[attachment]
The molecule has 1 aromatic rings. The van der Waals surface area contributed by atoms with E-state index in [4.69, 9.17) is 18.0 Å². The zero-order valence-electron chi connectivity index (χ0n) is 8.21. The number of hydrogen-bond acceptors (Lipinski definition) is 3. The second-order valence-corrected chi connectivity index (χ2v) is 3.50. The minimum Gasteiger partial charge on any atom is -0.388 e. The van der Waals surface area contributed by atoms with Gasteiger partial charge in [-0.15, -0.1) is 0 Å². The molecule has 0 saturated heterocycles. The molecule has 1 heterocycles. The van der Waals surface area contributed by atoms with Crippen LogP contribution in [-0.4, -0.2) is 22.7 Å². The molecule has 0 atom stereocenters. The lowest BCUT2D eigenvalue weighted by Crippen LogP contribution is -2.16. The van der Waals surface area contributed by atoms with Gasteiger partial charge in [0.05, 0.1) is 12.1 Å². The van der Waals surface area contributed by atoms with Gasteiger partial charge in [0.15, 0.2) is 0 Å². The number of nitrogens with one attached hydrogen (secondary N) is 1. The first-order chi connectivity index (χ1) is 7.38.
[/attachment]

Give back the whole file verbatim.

The molecule has 1 aromatic rings. The van der Waals surface area contributed by atoms with E-state index in [4.69, 9.17) is 18.0 Å². The zero-order valence-electron chi connectivity index (χ0n) is 8.21. The number of hydrogen-bond acceptors (Lipinski definition) is 3. The second-order valence-corrected chi connectivity index (χ2v) is 3.50. The minimum Gasteiger partial charge on any atom is -0.388 e. The van der Waals surface area contributed by atoms with Gasteiger partial charge in [-0.15, -0.1) is 0 Å². The molecule has 0 saturated heterocycles. The molecule has 1 heterocycles. The van der Waals surface area contributed by atoms with Crippen LogP contribution in [-0.4, -0.2) is 22.7 Å². The molecule has 0 atom stereocenters. The lowest BCUT2D eigenvalue weighted by Crippen LogP contribution is -2.16. The van der Waals surface area contributed by atoms with Gasteiger partial charge in [0.05, 0.1) is 12.1 Å². The van der Waals surface area contributed by atoms with Gasteiger partial charge in [0.15, 0.2) is 0 Å². The number of nitrogens with one attached hydrogen (secondary N) is 1. The first-order chi connectivity index (χ1) is 7.38.